Jingle Rails chugs on despite the pandemic

INDIANAPOLIS — The nine trains featured at Eiteljorg Museum’s Jingle Rails exhibition chug on in spite of COVID-19 that continues to spread across the state.

The annual exhibit is entering its 11th year with some big changes, including reserved time slots for all visitors, a one-way, socially-distanced path and Plexiglass shields separating people. The trains and their all-natural settings will be available to view through Jan. 18 in 15-minute visits.

“Jingle Rails: The Great Western Adventure” showcases the G-scale model trains as they whirl past familiar landmarks both in nearby downtown Indianapolis and in the western United States. The attraction, created by Applied Imagination in Alexandria, Kentucky, is meant to remind visitors of past family vacations or feel the joy of traveling, said Bryan Corbin, public relations manager of the Eiteljorg Museum of American Indians and Western Art.

The scenery is crafted from all-natural materials such as bark, tree roots, pinecones, acorns, seed pods and honeycomb. The trains run on 1,200 feet of track for seven hours a day, except for Sunday when they run for five. The hardworking miniature trains require frequent maintenance by a team of knowledgeable volunteers.

Mike Davis is one of these volunteers and has been for the last eight years. He said his love of trains began when he was young, but was more recently rekindled.

“I grew up in that generation where, your Christmas at about 7 or 8 years old, you got a model train and it stayed a big part of your life until about the time you get your driver’s license,” Davis said. “The trains go back in a box at mom and dad’s house and they stay there, and mine did for about 40 years. And then we took them out, and that was just kind of like opening Pandora’s box.”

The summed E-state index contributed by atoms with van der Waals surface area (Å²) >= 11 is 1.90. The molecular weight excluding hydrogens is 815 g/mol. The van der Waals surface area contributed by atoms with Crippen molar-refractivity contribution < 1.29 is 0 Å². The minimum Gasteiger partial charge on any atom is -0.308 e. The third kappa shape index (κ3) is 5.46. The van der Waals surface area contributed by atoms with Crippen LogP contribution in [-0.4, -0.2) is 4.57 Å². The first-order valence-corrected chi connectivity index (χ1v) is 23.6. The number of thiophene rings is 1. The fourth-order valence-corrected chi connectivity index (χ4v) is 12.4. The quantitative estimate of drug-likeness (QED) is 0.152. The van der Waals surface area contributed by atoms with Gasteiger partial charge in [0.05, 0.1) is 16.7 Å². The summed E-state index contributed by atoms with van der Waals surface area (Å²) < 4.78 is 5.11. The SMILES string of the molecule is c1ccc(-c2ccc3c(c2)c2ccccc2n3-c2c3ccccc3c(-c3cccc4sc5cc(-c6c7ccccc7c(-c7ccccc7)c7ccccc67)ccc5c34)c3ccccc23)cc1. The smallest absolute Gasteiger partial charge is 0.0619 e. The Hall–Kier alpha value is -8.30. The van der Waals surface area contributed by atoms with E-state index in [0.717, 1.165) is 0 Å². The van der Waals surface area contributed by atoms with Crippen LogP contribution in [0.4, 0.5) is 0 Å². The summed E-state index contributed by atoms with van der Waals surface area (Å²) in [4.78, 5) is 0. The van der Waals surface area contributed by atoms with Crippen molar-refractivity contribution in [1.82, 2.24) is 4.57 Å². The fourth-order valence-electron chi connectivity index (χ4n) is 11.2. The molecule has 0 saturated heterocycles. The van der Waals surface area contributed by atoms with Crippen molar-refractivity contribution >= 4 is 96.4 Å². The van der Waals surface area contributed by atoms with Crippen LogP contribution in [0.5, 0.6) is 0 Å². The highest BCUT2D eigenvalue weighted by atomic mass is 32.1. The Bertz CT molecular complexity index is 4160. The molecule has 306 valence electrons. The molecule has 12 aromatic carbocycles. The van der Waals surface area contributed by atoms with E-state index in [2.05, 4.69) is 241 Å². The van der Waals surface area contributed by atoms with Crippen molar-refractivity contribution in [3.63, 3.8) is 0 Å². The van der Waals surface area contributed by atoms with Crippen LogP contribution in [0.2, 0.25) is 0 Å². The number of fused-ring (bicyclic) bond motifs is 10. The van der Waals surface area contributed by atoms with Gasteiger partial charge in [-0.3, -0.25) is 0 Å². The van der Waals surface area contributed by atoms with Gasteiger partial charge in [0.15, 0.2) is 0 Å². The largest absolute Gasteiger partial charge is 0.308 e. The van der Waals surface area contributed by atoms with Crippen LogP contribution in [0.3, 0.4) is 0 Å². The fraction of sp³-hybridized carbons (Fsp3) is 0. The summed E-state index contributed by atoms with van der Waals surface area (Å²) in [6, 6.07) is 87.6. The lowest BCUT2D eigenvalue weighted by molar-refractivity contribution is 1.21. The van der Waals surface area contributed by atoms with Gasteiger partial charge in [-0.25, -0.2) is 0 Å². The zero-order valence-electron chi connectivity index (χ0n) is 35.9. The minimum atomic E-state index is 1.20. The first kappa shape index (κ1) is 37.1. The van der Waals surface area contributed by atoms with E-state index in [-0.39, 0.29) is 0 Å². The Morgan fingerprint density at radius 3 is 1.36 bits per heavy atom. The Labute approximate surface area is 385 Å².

Davis said he enjoys pointing out very small details that the artists from Applied Imagination included in the piece, like tiny cooking fires in areas depicting Native American life.

The trains go through a lot of wear and tear, Davis said, because the models aren’t meant to be moving for several hours a day. There are also larger incidents on occasion.

“I came in and I heard a mother say, ‘Oh Billy, don’t do that,’” Davis said. “And I looked and the train was going through the covered bridge. I didn’t see anything wrong.”

Davis said the child had detached the caboose from the rest of the train while it was going through the covered bridge, and he didn’t notice until the front end of the train collided with the caboose in the tunnel.

Often, visitors return to see the exhibit for many years and notice the changes made, Davis said. For example, this year a display of Mesa Verde National Park will be lit up along with several hot air balloons constructed from leaves.

“I’ve seen every year for eight years that I’ve been here,” Davis said. “And of course, the kids are growing now. Some older adults come back in year after year, and they can always pick up on the things that are new this year.”

Applied Imagination touts 16 similar displays in libraries, museums and other locations across the United States.

[sc:pullout-title pullout-title=”About the display” ][sc:pullout-text-begin]

What: Jingle Rails at the Eiteljorg Museum.

When: Through Jan. 18.

Where: 500 W. Washington St. in downtown Indianapolis.

Tickets: Free for members, $15 for adults, $8 for ages 5 to 17, and free for children ages 4 and under.

Scheduling requirement: Everyone, members included, need to schedule a time in advance to see the trains.

Jingle Rails tickets also provide admission to the rest of the Eiteljorg Museum. Though Jingle Rails attendees may only spend 15 minutes at the exhibit, there is no time limit set for the rest of the museum.

Information: eiteljorg.org